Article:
I’ve lifted this comment out of the comment box on the second water privatization post. It’s from Ed Reid, one of my very knowledgeable colleagues and sometimes, but not often enough, co-authors. Over to Ed:
Water supply shortages tend not to be short term events. They may persist for months or even years, as is the case on the West Coast, and was the case in the Mid-Atlantic region until this Spring/Summer. Therefore, there is no need (and little justification) for any response that is shorter than a meter reading period. Even if meters are read quarterly. the water authority could announce that the rates were being raised as of a certain date, and long period consumption could be prorated for the current billing period. I understand that this penalizes even those who conserve during some portion of the first long billing period, but the cost of perfection is quite high while the cost of water is generally quite low. Any inequity could be largely reversed by reducing the rates at the same point in a later billing period, after the water supply problem was resolved.
Water meters, like gas meters are not electrified, in general, so peak period measurement is not possible with most current meters; and, as pointed out earlier, is really not necessary anyway.
Many communities provide the option of separate meters for lawn watering, which are typically billed at a lower rate because no sewer charge is included in the rate. In these cases, a separate and even higher rate could be assigned to consumption through these meters during droughts or other periods of limited water supply. These users would still get a benefit when water was plentiful, but would be further penalized when water was in short supply.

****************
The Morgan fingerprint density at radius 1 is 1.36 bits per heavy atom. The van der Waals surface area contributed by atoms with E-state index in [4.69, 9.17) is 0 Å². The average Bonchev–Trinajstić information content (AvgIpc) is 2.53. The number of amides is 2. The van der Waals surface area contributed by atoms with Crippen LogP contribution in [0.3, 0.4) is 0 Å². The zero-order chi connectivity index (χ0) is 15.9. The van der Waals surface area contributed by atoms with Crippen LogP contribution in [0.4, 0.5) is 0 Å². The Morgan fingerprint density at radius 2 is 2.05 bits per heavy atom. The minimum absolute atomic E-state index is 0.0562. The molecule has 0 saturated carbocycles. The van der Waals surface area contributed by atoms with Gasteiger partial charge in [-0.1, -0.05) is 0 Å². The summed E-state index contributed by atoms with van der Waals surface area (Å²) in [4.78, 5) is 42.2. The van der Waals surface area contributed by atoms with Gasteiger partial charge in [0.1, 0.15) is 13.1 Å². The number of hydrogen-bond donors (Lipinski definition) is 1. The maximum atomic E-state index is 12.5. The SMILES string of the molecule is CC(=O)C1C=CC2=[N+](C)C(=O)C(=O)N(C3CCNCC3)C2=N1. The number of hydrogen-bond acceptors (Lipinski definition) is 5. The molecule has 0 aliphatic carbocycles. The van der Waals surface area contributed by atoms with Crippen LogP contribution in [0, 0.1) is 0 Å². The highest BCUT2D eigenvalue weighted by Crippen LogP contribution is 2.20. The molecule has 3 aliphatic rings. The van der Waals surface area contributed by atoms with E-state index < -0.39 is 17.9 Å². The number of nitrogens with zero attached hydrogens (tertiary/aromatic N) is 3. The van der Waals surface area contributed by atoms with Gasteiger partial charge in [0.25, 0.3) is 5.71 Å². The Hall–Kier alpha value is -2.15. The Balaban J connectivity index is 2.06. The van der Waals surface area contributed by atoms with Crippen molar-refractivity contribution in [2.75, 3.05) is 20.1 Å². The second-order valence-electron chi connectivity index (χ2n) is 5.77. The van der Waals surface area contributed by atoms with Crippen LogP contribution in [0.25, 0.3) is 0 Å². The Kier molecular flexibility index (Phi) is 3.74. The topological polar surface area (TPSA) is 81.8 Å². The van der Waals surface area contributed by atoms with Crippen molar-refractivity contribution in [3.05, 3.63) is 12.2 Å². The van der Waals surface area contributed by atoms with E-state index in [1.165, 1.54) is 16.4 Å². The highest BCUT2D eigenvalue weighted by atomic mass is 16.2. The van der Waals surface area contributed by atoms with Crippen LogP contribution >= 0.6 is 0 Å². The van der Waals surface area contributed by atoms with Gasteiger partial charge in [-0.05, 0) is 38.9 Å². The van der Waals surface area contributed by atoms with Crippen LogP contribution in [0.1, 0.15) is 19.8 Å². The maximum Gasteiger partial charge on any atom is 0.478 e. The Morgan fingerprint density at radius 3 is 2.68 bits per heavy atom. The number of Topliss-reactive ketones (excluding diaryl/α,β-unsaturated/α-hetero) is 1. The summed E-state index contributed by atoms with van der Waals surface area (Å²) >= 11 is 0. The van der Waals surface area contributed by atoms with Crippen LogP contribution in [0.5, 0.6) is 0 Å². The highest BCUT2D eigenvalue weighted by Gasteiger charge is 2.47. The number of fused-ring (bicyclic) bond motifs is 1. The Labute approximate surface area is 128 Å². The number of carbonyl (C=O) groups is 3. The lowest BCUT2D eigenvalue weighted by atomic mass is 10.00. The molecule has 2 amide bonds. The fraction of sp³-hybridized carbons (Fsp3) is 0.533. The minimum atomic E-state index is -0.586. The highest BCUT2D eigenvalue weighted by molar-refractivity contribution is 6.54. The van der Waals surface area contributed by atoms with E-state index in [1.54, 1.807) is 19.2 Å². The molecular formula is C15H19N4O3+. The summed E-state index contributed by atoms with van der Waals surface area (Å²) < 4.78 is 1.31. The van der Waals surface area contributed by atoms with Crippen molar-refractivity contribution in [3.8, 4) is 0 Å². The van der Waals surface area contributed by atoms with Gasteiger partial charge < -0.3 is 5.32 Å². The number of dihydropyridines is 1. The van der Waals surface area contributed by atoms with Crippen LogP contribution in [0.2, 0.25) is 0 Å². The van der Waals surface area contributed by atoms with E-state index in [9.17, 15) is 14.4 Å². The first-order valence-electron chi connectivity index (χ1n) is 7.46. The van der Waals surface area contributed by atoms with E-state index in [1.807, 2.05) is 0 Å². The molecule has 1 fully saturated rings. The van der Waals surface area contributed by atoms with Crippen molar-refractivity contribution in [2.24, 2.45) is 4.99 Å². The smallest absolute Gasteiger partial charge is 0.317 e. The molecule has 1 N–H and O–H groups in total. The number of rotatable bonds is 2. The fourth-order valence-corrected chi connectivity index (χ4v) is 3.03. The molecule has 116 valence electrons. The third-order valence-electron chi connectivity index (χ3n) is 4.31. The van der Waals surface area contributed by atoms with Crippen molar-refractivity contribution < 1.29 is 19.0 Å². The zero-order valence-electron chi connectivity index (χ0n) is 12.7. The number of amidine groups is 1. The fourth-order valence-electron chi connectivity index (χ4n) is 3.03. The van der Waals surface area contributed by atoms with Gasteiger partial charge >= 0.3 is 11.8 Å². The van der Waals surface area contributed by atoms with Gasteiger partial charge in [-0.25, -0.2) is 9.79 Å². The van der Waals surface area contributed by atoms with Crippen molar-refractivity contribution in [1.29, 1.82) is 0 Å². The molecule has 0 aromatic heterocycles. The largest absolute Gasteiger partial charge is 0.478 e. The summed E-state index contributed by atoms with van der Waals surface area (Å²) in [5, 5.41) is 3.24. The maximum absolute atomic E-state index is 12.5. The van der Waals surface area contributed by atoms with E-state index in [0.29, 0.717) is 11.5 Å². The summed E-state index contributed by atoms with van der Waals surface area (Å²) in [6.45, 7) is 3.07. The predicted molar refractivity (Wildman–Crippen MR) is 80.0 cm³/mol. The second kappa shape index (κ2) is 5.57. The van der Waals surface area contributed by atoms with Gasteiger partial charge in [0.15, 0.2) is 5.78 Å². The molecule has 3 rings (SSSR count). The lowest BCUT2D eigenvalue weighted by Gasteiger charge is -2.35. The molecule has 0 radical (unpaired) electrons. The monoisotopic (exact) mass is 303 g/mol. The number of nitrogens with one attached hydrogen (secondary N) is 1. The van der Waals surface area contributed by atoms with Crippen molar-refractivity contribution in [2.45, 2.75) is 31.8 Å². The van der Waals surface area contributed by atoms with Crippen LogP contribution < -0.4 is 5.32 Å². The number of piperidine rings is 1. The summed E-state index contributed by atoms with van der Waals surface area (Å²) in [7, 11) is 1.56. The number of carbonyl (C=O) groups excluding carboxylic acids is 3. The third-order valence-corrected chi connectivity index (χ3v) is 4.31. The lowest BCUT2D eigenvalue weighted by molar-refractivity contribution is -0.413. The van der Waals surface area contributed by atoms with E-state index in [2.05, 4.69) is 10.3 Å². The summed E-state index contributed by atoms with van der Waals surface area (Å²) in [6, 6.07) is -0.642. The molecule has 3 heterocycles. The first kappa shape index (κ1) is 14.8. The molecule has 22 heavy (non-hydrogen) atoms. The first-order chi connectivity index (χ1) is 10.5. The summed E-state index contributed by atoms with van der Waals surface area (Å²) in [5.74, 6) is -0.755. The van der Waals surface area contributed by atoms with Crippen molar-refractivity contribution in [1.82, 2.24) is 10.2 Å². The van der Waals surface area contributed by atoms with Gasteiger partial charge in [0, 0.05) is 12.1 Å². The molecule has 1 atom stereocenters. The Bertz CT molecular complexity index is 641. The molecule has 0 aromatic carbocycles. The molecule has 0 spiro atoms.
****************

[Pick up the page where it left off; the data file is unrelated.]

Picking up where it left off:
Some communities, such as the older sections of Phoenix, still provide flood irrigation from their canal systems. This is a horribly wasteful practice and probably should be discontinued, especially during periods of limited water availability.
As the population of the US increases, these problems will become much more severe and will require more creative solutions. Probably one of the first end uses to be curtailed will be electric power plant cooling water, which will be hard pressed to compete with human consumption and agriculture for limited water supplies. I would vote for banning grass and rose bushes in the desert next; if you want to live in the desert, live in the desert and leave “up North” up North.
If population trends in the US continue, we will be sharing our current fresh water resources among a population of ~500 million souls by ~2050. Many once-through cooling and once-through washing applications are unlikely to survive through that period.
Waste water cleanup and reuse is very common practice today. I don’t remember the source, but I have read that the drinking water in New Orleans, LA has been through ~11 toilets on its way to the tap. Not a pleasant thought, particularly if you happen to live in NOLA, but a modern day reality apparently.